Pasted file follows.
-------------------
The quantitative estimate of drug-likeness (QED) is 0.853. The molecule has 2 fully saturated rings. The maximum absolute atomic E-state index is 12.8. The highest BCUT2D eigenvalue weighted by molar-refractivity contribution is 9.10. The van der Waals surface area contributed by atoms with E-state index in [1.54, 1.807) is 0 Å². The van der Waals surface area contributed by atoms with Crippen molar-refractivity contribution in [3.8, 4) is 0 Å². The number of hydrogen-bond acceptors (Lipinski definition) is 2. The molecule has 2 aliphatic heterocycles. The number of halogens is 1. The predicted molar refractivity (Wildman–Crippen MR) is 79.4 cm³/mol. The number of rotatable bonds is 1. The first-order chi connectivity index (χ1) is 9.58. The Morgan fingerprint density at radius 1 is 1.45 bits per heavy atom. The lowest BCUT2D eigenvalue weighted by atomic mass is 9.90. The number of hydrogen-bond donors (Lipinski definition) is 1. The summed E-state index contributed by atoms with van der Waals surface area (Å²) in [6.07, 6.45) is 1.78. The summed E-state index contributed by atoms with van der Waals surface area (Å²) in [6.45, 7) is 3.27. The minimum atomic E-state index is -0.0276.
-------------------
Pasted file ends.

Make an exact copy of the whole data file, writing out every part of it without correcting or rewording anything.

The quantitative estimate of drug-likeness (QED) is 0.853. The molecule has 2 fully saturated rings. The maximum absolute atomic E-state index is 12.8. The highest BCUT2D eigenvalue weighted by molar-refractivity contribution is 9.10. The van der Waals surface area contributed by atoms with E-state index in [1.54, 1.807) is 0 Å². The van der Waals surface area contributed by atoms with Crippen molar-refractivity contribution in [3.8, 4) is 0 Å². The number of hydrogen-bond acceptors (Lipinski definition) is 2. The molecule has 2 aliphatic heterocycles. The number of halogens is 1. The predicted molar refractivity (Wildman–Crippen MR) is 79.4 cm³/mol. The number of rotatable bonds is 1. The first-order chi connectivity index (χ1) is 9.58. The Morgan fingerprint density at radius 1 is 1.45 bits per heavy atom. The lowest BCUT2D eigenvalue weighted by atomic mass is 9.90. The number of hydrogen-bond donors (Lipinski definition) is 1. The summed E-state index contributed by atoms with van der Waals surface area (Å²) in [6.07, 6.45) is 1.78. The summed E-state index contributed by atoms with van der Waals surface area (Å²) in [6.45, 7) is 3.27. The minimum atomic E-state index is -0.0276.